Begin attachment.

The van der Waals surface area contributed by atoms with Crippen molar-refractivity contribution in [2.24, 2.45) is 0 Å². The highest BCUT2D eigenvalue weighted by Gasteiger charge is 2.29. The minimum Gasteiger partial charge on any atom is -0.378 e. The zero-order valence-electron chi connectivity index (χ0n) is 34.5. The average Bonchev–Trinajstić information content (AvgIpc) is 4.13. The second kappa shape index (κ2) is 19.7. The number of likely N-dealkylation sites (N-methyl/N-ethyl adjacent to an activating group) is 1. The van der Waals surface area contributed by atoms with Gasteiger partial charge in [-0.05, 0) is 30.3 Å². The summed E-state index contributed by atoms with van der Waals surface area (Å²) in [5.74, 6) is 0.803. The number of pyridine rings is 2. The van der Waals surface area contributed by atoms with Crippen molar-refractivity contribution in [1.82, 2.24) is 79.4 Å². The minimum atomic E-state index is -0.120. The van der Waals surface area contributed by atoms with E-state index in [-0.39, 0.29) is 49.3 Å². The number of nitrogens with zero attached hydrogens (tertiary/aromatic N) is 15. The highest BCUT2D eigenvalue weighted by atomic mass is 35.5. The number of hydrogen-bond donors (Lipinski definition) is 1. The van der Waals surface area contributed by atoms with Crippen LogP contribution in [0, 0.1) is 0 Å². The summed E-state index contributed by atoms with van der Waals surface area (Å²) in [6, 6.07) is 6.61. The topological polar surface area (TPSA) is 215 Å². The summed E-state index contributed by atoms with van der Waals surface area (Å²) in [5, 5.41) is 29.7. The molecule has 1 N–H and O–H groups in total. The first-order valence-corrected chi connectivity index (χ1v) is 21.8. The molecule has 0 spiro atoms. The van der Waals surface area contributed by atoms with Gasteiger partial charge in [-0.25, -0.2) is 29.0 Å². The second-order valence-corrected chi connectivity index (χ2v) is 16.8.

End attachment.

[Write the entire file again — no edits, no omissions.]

The van der Waals surface area contributed by atoms with Crippen molar-refractivity contribution in [2.24, 2.45) is 0 Å². The highest BCUT2D eigenvalue weighted by Gasteiger charge is 2.29. The minimum Gasteiger partial charge on any atom is -0.378 e. The zero-order valence-electron chi connectivity index (χ0n) is 34.5. The average Bonchev–Trinajstić information content (AvgIpc) is 4.13. The second kappa shape index (κ2) is 19.7. The number of likely N-dealkylation sites (N-methyl/N-ethyl adjacent to an activating group) is 1. The van der Waals surface area contributed by atoms with Gasteiger partial charge in [-0.05, 0) is 30.3 Å². The summed E-state index contributed by atoms with van der Waals surface area (Å²) in [5.74, 6) is 0.803. The number of pyridine rings is 2. The van der Waals surface area contributed by atoms with Crippen molar-refractivity contribution in [1.82, 2.24) is 79.4 Å². The minimum atomic E-state index is -0.120. The van der Waals surface area contributed by atoms with E-state index in [-0.39, 0.29) is 49.3 Å². The number of nitrogens with zero attached hydrogens (tertiary/aromatic N) is 15. The highest BCUT2D eigenvalue weighted by atomic mass is 35.5. The number of hydrogen-bond donors (Lipinski definition) is 1. The van der Waals surface area contributed by atoms with Crippen LogP contribution in [0, 0.1) is 0 Å². The summed E-state index contributed by atoms with van der Waals surface area (Å²) in [6, 6.07) is 6.61. The topological polar surface area (TPSA) is 215 Å². The summed E-state index contributed by atoms with van der Waals surface area (Å²) in [5, 5.41) is 29.7. The molecule has 1 N–H and O–H groups in total. The first-order valence-corrected chi connectivity index (χ1v) is 21.8. The molecule has 0 spiro atoms. The van der Waals surface area contributed by atoms with Gasteiger partial charge in [-0.25, -0.2) is 29.0 Å². The second-order valence-corrected chi connectivity index (χ2v) is 16.8.